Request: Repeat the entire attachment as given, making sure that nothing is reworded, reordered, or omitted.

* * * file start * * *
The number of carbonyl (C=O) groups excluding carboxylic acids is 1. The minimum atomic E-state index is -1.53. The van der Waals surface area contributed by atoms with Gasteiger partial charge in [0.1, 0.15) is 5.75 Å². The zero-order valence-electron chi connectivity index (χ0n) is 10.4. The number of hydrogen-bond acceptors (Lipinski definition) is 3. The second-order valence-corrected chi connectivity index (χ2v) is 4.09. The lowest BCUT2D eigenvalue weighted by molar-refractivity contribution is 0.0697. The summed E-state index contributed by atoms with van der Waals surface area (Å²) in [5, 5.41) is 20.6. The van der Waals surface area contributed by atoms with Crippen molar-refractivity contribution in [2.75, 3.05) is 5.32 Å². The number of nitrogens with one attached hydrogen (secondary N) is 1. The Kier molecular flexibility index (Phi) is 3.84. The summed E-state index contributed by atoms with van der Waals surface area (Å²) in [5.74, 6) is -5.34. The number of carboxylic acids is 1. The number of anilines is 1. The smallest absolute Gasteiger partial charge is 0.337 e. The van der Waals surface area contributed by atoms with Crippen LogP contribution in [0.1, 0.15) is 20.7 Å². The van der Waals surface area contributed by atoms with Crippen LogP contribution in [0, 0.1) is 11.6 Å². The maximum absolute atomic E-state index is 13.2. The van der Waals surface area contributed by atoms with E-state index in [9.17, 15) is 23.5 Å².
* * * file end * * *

The number of carbonyl (C=O) groups excluding carboxylic acids is 1. The minimum atomic E-state index is -1.53. The van der Waals surface area contributed by atoms with Gasteiger partial charge in [0.1, 0.15) is 5.75 Å². The zero-order valence-electron chi connectivity index (χ0n) is 10.4. The number of hydrogen-bond acceptors (Lipinski definition) is 3. The second-order valence-corrected chi connectivity index (χ2v) is 4.09. The lowest BCUT2D eigenvalue weighted by molar-refractivity contribution is 0.0697. The summed E-state index contributed by atoms with van der Waals surface area (Å²) in [5, 5.41) is 20.6. The van der Waals surface area contributed by atoms with Crippen molar-refractivity contribution in [2.75, 3.05) is 5.32 Å². The number of nitrogens with one attached hydrogen (secondary N) is 1. The Kier molecular flexibility index (Phi) is 3.84. The summed E-state index contributed by atoms with van der Waals surface area (Å²) in [5.74, 6) is -5.34. The number of carboxylic acids is 1. The number of anilines is 1. The smallest absolute Gasteiger partial charge is 0.337 e. The van der Waals surface area contributed by atoms with Crippen LogP contribution in [0.1, 0.15) is 20.7 Å². The van der Waals surface area contributed by atoms with Crippen LogP contribution in [0, 0.1) is 11.6 Å². The maximum absolute atomic E-state index is 13.2. The van der Waals surface area contributed by atoms with E-state index in [9.17, 15) is 23.5 Å².